I'm really proud to be part of the rising tide of African speculative fiction,I'm really proud to have been given the opportunity to create the logo/brand.
With member input, we managed to steer the design into something unique - and most importantly for me - not clichéd African (continents, design motifs, rough textures).
The central character (literally) is the Nommo: "The Nommo are mythological ancestral spirits (sometimes referred to as deities) worshipped by the Dogon people of Mali. The word Nommos is derived from a Dogon word meaning "to make one drink." The Nommos are usually described as amphibious, hermaphroditic, fish-like creatures. Folk art depictions of the Nommos show creatures with humanoid upper torsos, legs/feet, and a fish-like lower torso and tail. The Nommos are also referred to as “Masters of the Water”, “the Monitors”, and "the Teachers”. Nommo can be a proper name of an individual, or can refer to the group of spirits as a…
"Veiled" featured in the 2016 “Beneath This Skin” Edition of Aké Review (2016)(non-speculative fiction)
The Aké Festival is held annually in Abeokuta, Nigeria.
The 2016 theme's focus centered on issues around identity, race and individuality.
"Veiled" being my first non-speculative fiction published.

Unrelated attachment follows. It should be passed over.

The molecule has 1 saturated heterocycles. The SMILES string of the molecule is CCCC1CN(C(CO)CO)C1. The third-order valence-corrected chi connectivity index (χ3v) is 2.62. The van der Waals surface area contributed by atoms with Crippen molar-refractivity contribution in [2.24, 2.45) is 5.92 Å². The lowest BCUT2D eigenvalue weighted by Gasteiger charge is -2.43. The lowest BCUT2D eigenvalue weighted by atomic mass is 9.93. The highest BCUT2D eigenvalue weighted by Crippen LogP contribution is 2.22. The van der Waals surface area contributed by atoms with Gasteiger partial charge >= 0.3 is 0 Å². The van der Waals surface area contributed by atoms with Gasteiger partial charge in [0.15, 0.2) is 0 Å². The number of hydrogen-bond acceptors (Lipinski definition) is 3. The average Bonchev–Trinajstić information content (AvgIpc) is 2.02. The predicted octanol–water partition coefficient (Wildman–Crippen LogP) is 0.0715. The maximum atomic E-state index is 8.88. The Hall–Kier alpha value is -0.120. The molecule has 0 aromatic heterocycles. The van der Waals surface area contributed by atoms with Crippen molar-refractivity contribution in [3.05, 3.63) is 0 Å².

VEILED by Stephen Embleton
A gust of wind blasted Prunelle from the side as the bus came to a stop a few feet in
front of her. Panicked, she reflexively grabbed at the soft cloth covering the
lower half of her face. "All okay," she thought. She touched and tweaked its
position as she took the few steps forward and into the warmth of the waiting
vehicle. She tried to ignore the weary look from the driver and quickly
scanned her bus pass, heading as far into the back of the bus as she could go.
The seats ran parallel to the sides of the bus, but fear of eye contact forced
heads up at the advertisements or down at the grimy floor. Prunelle seated herself at the far…
My latest short story, Journal of a DNA Pirate, was published in the latest anthology AfroSFv3.
In 2010, while writing my speculative fiction novel, Soul Searching, and having sent it to a top SA publisher (waiting and waiting) I decided to carry on writing. But I wanted something simple and not as bogged down in size as a novel. I decided a blog style story would work to be able to write every day (almost every day) and rather than having a preconceived idea of where the story needed to go, I would take each day where I left off.
I left it for a while (no ending done) and then revisited it in 2011. And that was it.
During this time I had two large publishers in SA take the Soul Searching manuscript for two years each (with revisions done) before they finally rejected (first – 2009-2011; second – 2011-2013). I took that as a sign that my writing had something to it. I carried on tweaking the novel.
Then in 2014, Fox & Raven publishers in SA had a call for entries for t…